A budget deal appears imminent before Tuesday’s midnight deadline, but all you really need to know is that an effort to raise the minimum wage has faltered while a sales tax break for yachts purchased at $230,000 and above appears ready to set sail.
If you ever needed a reminder that government works disproportionately in the interests of the wealthy, look no further. Elsewhere in the budget are incremental—instead of the proposed sweeping—changes to teacher evaluations that blatantly ignores the existence of collective bargaining agreements, and a striking-down of the proposed statewide DREAM act.
In a state where the real estate value in Manhattan knows no bounds but school districts and services for the poor are chronically underfunded, this latest budget reveals that the true direction of the state is being steered by a blind captain in a luxury yacht into diamond-encrusted rocks.
If you’re one the state’s 99.5 percent hobby outdoorsmen and want to pick up fishing or boating, you can spend literally thousands of dollars on boats, equipment, and state licensing. It’s a $7 billion dollar annual industry in the Great Lakes watershed alone. But all of that money spent is taxed at the point of purchase and divided by the municipality and state where it is purchased.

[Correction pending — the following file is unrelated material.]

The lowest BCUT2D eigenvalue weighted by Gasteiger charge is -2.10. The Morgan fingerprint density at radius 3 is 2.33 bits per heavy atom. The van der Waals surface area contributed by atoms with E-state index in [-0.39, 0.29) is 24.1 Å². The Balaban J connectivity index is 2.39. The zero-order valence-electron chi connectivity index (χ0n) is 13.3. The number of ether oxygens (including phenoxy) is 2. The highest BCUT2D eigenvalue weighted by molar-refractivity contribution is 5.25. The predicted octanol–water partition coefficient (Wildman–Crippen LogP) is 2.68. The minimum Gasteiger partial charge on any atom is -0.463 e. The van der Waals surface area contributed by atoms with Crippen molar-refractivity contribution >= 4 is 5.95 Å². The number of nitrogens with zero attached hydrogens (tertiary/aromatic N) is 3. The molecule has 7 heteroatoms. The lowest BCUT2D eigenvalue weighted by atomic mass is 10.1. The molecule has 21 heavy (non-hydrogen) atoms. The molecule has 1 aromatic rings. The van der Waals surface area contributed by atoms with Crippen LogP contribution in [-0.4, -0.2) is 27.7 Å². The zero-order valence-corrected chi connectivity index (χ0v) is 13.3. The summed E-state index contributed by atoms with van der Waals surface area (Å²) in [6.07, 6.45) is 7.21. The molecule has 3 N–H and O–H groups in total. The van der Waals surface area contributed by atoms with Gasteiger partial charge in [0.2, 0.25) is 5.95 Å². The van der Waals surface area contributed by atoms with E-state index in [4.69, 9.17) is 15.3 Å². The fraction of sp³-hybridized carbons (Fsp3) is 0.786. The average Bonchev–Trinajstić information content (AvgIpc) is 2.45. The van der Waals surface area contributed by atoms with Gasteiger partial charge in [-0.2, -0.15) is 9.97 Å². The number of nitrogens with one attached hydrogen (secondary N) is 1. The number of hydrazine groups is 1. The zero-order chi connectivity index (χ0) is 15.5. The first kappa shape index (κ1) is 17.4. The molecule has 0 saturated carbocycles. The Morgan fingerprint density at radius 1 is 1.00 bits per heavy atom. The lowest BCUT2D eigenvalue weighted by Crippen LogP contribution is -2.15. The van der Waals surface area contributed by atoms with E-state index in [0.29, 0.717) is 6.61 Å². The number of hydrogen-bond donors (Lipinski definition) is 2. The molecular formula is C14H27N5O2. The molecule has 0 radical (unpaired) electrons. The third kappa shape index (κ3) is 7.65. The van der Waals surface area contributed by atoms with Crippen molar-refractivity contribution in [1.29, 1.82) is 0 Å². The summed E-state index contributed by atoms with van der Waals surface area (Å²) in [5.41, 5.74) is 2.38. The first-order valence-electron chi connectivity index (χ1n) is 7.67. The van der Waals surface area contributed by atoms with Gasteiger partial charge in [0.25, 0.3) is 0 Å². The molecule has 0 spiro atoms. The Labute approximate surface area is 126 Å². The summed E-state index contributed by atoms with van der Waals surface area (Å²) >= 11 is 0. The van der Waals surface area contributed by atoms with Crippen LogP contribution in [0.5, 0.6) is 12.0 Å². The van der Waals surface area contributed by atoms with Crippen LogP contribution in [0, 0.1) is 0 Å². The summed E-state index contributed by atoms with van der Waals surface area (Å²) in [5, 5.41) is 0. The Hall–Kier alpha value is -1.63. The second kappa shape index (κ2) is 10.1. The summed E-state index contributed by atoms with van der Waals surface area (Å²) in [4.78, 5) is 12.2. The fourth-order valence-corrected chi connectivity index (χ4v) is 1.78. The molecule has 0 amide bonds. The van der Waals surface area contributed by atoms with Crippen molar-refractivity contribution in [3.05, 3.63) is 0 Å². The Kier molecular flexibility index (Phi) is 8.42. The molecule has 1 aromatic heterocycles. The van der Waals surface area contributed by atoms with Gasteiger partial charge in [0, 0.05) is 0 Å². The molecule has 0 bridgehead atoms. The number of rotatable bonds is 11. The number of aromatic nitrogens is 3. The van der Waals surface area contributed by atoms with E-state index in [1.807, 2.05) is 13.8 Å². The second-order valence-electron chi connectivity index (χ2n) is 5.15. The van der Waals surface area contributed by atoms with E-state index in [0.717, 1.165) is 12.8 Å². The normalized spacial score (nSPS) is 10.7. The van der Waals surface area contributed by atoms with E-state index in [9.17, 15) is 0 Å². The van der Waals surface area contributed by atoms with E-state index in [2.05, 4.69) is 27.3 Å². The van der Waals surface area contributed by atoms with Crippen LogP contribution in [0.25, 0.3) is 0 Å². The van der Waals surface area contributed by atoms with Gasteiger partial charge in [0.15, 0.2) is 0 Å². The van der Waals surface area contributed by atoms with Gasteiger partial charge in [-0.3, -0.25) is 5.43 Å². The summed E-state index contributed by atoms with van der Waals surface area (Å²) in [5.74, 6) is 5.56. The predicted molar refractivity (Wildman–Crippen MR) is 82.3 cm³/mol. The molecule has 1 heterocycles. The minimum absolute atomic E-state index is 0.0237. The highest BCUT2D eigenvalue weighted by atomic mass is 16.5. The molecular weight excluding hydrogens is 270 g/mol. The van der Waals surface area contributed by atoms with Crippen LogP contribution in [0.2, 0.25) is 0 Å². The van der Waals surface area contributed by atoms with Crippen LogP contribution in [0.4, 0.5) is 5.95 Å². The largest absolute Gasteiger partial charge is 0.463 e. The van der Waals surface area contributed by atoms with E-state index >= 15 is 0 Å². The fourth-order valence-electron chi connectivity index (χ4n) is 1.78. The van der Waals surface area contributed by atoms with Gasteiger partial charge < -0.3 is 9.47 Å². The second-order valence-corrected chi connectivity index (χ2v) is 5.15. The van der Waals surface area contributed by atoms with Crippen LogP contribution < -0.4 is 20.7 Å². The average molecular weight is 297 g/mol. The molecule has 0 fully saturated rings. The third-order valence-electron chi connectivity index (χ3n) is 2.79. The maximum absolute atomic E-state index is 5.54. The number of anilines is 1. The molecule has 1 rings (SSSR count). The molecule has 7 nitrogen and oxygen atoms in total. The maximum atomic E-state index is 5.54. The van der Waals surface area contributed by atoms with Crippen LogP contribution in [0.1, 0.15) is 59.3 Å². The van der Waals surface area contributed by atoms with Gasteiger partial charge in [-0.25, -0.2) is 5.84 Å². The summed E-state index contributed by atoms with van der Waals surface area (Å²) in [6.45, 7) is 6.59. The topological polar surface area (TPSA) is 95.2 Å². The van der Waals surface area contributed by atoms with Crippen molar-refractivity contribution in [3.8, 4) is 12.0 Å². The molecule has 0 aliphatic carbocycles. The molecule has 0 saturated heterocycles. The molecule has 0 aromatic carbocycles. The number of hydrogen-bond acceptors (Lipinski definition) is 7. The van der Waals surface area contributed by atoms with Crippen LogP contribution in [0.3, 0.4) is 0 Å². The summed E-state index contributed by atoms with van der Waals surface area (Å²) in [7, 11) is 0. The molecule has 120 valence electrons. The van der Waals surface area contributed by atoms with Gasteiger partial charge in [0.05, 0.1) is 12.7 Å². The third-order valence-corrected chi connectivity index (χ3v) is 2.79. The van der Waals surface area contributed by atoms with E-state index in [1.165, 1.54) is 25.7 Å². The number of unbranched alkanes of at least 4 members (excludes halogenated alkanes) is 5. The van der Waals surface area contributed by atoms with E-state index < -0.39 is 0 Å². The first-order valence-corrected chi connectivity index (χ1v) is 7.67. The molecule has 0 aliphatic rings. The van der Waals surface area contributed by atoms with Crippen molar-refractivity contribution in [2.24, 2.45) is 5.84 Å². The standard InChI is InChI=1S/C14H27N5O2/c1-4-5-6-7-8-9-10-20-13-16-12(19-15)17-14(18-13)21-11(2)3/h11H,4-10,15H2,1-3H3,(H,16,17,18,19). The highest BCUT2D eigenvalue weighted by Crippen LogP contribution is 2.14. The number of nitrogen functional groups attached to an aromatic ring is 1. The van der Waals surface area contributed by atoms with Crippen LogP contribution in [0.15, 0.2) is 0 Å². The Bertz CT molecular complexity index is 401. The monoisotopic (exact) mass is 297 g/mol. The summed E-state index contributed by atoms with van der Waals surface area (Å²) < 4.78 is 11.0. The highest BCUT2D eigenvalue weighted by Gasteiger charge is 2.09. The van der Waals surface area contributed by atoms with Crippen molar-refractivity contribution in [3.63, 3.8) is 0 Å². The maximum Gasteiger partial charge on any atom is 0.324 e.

In defending the bill that also includes a similar break for the purchasers of aircraft, Senate majority leader Dean Skelos told the Buffalo News, “The justification for that is it creates jobs.”
We’re sure every neighborhood yacht dealer is going on a hiring spree in the wake of this news.
From the same article, the regional director of the lobby group Marine Retailers Association, Jeff Strong stated:
“It would be very easy to say ‘Oh my God, here’s another tax break for the wealthy.’ The truth of the matter is (the tax) is hurting the state and hurting the coffers and hurting our local businesses.”
If you haven’t considered the plight of the high-end marine retailers yet, let this be your initiation. The retailers of aircraft and yachts are unduly affected by the fact that people with money can afford to buy such items in more favorable tax environments. Buying a $1 million yacht and paying sales tax in New York may be more expensive than buying the same yacht in Florida and having it transported into your slip
in lower Manhattan. While the measure makes a certain sense, it comes as a slap in the face to all casual anglers and boaters who would love to spend more in local shops if they had the benefit of a sales tax break, and it’s an even bigger injustice to the millions of impoverished children of the state.
Government often works at its own pleasure, regardless of the concerns of what’s best for all constituents, and any chance of that changing also took a hit in the budget negotiating process. The public financing of campaigns, a measure that could reduce the political influence of the ultra-rich, was once again dropped from the budget.